Indeed, often the most arresting moments in Saunders’ stories are accompanied by discomfort.
“Tenth of December”
In the wonderful title story, for instance, which comes last in the collection, the reader encounters two characters whose internal thoughts bespeak such an abiding loneliness as to be embarrassingly familiar. Familiar, that is, to anyone who in a moment of self-loathing has ever felt herself/himself a hopelessly lost soul.
Saunders identifies the story’s protagonists with a few, deftly worded sentences. There is the boy, Robin, a chubby outsider “with unfortunate Prince Valiant bangs and cublike mannerisms” whose only friends are imaginary; and the terminally ill Eber, with his “bare white arms sticking out of his p.j. shirt…like an Auschwitz dude or sad confused grandpa.”
Just as Robin’s description marks him the archetypal outsider, a target for adolescent bullying and ostracism, Eber’s physical depiction fits the mission he has embarked upon—namely, suicide (via hypothermia, of all things), a quest he undertakes to spare his wife Molly the strain of his prolonged illness.
Neither of these defeated characters makes a comfortable story companion. And yet, once the two cross paths in the wilderness on a freezing winter day, the reader’s empathy begins to swing their way. Gradually, we begin to care what happens to these oddballs, begin to hope that they will find a way to save each other. It is a storyline that in less accomplished hands might easily have veered into cliché. But Saunders steers well clear of trodden territory. Rather, when he pulls his protagonists back from the brink, it is to make them face life’s harsh realities, its excruciating squalor and heart-rending splendor.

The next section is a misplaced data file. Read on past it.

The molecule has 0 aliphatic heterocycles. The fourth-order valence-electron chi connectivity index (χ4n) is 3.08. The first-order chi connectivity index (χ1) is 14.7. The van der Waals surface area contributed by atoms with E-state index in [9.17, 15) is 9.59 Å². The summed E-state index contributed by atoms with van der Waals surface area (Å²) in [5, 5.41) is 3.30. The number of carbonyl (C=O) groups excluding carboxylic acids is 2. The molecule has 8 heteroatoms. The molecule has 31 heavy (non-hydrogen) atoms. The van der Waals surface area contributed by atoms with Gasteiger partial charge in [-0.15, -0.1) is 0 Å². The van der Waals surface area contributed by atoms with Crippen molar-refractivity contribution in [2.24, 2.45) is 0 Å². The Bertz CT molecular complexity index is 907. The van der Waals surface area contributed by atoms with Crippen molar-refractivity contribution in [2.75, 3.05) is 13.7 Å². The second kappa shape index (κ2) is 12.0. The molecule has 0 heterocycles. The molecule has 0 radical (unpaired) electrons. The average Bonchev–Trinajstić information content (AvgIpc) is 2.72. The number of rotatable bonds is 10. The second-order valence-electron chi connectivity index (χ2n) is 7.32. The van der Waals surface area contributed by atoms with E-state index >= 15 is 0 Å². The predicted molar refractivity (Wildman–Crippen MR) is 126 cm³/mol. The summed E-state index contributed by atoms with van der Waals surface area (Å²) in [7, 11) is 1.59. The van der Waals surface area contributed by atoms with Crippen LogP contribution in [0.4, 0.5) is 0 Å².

Indeed, the ‘life’ that Saunders envisions for all his protagonists seems always to retain just enough potential for good to make the plodding, painful journey worthwhile—even when ongoing social rejection seems likely, or when death is an imminent certainty. That is because sometimes—in the midst of chaos, injustice, and the cruelties of birth and chance—the smallest act of generosity, of kindness, of acceptance, can forestall disaster and make a miracle.
Witness this passage from the conclusion of the title story:
“The kid…took Eber’s bloody hand gently. Said he was sorry. Sorry for being such a dope in the woods. Sorry for running off. He’d just been out of it. Kind of scared and all.
Listen, Eber said hoarsely. You did amazing. You did perfect. I’m here. Who did that?
There. That was something you could do. The kid maybe felt better now? He’d given the kid that? That was a reason. To stay around. Wasn’t it? Can’t console anyone if not around? Can’t do squat if gone?…
Then: sirens. Somehow: Molly.
He heard her in the entryway. Mol, Molly, oh boy. When they were first married they used to fight. Say the most insane things. Afterward, sometimes there would be tears. Tears in bed? And then they would— Molly pressing her hot wet face against his hot wet face. They were sorry, they were saying with their bodies, they were accepting each other back, and that feeling, that feeling of being accepted back again and again, of someone’s affection for you expanding to encompass whatever new flawed thing had just manifested in you, that was the deepest, dearest thing he’d ever—”
One wonders after reading the 10 interludes in The Tenth of December if the human struggle to achieve salvation is as simple and as complex as Saunders seems to suggest—as facile as a single good and true revelation? As arduous as discovering amidst the cacophonous, mind-numbing distractions of modern life the deepest, dearest thing? A thing powerful enough to stop us midthought or midsentence?
Feats of magic that happen with marvelous regularity in these brilliant, heartbreakingly insightful stories.